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HUNTINGTON — The National Park Service has awarded a grant to the Carter G. Woodson Memorial Foundation to continue restoration of the historic Memphis Tennessee Garrison House in Huntington’s Fairfield neighborhood.

The African American Civil Rights Historic Preservation Fund grant is for $146,100 and will go toward the foundation’s goal of raising the historic profile of Memphis Tennessee Garrison. It also will promote Huntington’s distinctive African American history by restoring the home where she lived for more than 30 years during the modern civil rights movement.

Garrison is recognized as a civil rights leader in rural West Virginia for helping both African Americans and young women.

The Woodson Memorial Foundation wants to establish a civil rights museum where Garrison’s life and legacy can be explored and celebrated. Transforming Garrison’s long-abandoned house in the city’s Fairfield West neighborhood will help tell the stories of other heroes of the civil rights movement like Woodson, known as the “father of black history,” said David Harris president of the foundation.

“I think it will mean a whole lot to the Fairfield West community, but more importantly, will give Huntington a visual landmark of how important the people who lived here were to civil rights and black history,” Harris said. “Mrs. Garrison was a personal mentor of mine, and was one of the people who helped me get through college by having me do little chores and telling me not to spend it but save it for my education. This always gave me a personal feel for how great this woman was, and at the time I didn’t even know her national prominence and that she actually influenced President Johnson in passage of civil rights legislation.”

Located at 1701 10th Ave., the Memphis Tennessee Garrison House is named after the school teacher in McDowell County who also served as a welfare worker for the U.S. Steel Company. In this latter capacity, she helped to settle racial disputes, provided counseling to black miners and their families and developed cultural and recreational opportunities for residents of the area, according to the West Virginia Encyclopedia.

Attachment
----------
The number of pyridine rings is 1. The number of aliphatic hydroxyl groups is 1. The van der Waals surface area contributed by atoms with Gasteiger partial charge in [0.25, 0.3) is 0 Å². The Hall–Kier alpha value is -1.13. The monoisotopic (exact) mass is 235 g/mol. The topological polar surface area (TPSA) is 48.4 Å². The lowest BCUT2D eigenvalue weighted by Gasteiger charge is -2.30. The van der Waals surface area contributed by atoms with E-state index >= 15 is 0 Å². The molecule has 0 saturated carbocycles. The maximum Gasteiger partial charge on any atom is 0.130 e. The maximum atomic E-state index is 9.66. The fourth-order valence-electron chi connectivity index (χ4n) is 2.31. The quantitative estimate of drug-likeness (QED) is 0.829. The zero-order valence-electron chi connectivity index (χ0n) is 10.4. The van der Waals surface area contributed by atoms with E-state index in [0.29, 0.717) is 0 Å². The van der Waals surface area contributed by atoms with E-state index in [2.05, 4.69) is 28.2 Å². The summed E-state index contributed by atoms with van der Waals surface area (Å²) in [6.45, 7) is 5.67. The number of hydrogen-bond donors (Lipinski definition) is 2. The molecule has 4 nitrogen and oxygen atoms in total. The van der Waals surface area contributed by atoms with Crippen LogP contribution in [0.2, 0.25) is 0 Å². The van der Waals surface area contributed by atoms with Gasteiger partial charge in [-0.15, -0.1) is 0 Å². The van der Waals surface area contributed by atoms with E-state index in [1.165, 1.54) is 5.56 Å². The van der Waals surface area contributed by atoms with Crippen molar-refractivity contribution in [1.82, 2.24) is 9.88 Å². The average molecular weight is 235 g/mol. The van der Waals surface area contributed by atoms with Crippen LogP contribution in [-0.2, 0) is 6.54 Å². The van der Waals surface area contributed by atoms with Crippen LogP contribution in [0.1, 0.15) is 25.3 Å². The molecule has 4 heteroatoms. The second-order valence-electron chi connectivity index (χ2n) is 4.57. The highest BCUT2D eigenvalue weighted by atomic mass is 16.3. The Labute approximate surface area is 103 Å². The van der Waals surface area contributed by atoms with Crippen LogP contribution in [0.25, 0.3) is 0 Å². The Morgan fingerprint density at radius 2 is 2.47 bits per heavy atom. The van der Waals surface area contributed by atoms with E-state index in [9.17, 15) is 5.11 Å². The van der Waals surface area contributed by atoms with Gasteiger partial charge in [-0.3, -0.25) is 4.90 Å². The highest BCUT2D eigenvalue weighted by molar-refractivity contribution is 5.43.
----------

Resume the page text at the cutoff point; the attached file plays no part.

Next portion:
Garrison was active with the National Association for the Advancement of Colored People. She helped to develop and sustain chapters of the NAACP in southern West Virginia, and served as a national vice president and as a field secretary who undertook special organizing and membership activities. One of her most important achievements was the creation of the Christmas Seal Project, which became an important fundraising effort for the NAACP.

After retiring from the McDowell County school system, Garrison moved to Huntington, where she served as a substitute teacher and continued her public activities. Her Huntington home was added to the National Register of Historic Places in 2017, followed by distinction in 2018 as Huntington’s only site on the national Civil Rights Trail.

The Carter G. Woodson Memorial Foundation purchased the Garrison House from an out-of-state real estate company that had purchased it for delinquent taxes. After the house was listed in the National Register of Historic Places by the U.S. Department of the Interior, a cost study of remaining physical restoration needs and stabilization of the house’s foundation came about through outreach and partnerships with city and neighborhood leaders.

The Woodson Foundation has since begun work to stabilize the home and surrounding lot using $50,000 allocated by the City of Huntington from a HUD Choice Neighborhood grant, small state and local grants, fundraisers and in-kind contributions.

All of the improvements that will be paid for using the National Park Service funding will follow historic restoration standards. The improvements will include foundation stabilization, replacing insulation, electrical and HVAC equipment; installing a sprinkler system and restoring a fire escape; repairing and restoring windows, staircases, flooring, walls and ceilings; restoring and replacing kitchen and bathroom fixtures; and installing an entrance ramp and removing barriers to access by persons with disabilities.

Individuals who would like to financially contribute toward the restoration of the Garrison House can send donations to P.O. Box 5483, Huntington, WV 25703-0483.

Travis Crum is a reporter for The Herald-Dispatch. He may be reached by phone at 304-526-2801.

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